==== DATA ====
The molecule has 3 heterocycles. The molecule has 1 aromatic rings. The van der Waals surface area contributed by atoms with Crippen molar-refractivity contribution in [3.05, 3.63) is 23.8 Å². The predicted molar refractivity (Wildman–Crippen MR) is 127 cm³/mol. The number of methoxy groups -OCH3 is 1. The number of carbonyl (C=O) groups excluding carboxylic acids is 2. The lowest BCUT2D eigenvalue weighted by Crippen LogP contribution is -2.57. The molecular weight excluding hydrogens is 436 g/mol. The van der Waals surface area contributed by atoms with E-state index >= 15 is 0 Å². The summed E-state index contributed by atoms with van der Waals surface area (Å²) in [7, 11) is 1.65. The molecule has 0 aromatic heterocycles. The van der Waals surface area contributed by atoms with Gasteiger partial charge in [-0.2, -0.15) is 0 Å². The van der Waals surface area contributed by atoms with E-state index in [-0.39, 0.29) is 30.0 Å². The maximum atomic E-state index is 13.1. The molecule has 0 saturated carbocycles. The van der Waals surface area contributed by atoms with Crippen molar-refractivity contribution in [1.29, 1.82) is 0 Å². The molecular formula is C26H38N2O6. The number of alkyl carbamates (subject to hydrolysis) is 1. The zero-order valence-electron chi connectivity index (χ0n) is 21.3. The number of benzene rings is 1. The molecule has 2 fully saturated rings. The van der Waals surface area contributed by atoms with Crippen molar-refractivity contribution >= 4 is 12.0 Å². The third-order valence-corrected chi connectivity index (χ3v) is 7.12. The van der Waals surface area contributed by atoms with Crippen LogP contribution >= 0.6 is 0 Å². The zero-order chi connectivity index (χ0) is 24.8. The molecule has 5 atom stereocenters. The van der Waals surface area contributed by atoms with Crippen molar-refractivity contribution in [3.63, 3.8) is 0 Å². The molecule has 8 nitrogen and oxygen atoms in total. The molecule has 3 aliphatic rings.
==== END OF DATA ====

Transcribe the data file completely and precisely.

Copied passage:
The molecule has 3 heterocycles. The molecule has 1 aromatic rings. The van der Waals surface area contributed by atoms with Crippen molar-refractivity contribution in [3.05, 3.63) is 23.8 Å². The predicted molar refractivity (Wildman–Crippen MR) is 127 cm³/mol. The number of methoxy groups -OCH3 is 1. The number of carbonyl (C=O) groups excluding carboxylic acids is 2. The lowest BCUT2D eigenvalue weighted by Crippen LogP contribution is -2.57. The molecular weight excluding hydrogens is 436 g/mol. The van der Waals surface area contributed by atoms with E-state index >= 15 is 0 Å². The summed E-state index contributed by atoms with van der Waals surface area (Å²) in [7, 11) is 1.65. The molecule has 0 aromatic heterocycles. The van der Waals surface area contributed by atoms with Gasteiger partial charge in [-0.2, -0.15) is 0 Å². The van der Waals surface area contributed by atoms with E-state index in [-0.39, 0.29) is 30.0 Å². The maximum atomic E-state index is 13.1. The molecule has 0 saturated carbocycles. The van der Waals surface area contributed by atoms with Crippen molar-refractivity contribution in [1.29, 1.82) is 0 Å². The molecular formula is C26H38N2O6. The number of alkyl carbamates (subject to hydrolysis) is 1. The zero-order valence-electron chi connectivity index (χ0n) is 21.3. The number of benzene rings is 1. The molecule has 2 fully saturated rings. The van der Waals surface area contributed by atoms with Crippen molar-refractivity contribution >= 4 is 12.0 Å². The third-order valence-corrected chi connectivity index (χ3v) is 7.12. The van der Waals surface area contributed by atoms with Crippen LogP contribution >= 0.6 is 0 Å². The zero-order chi connectivity index (χ0) is 24.8. The molecule has 5 atom stereocenters. The van der Waals surface area contributed by atoms with Crippen molar-refractivity contribution in [3.63, 3.8) is 0 Å². The molecule has 8 nitrogen and oxygen atoms in total. The molecule has 3 aliphatic rings.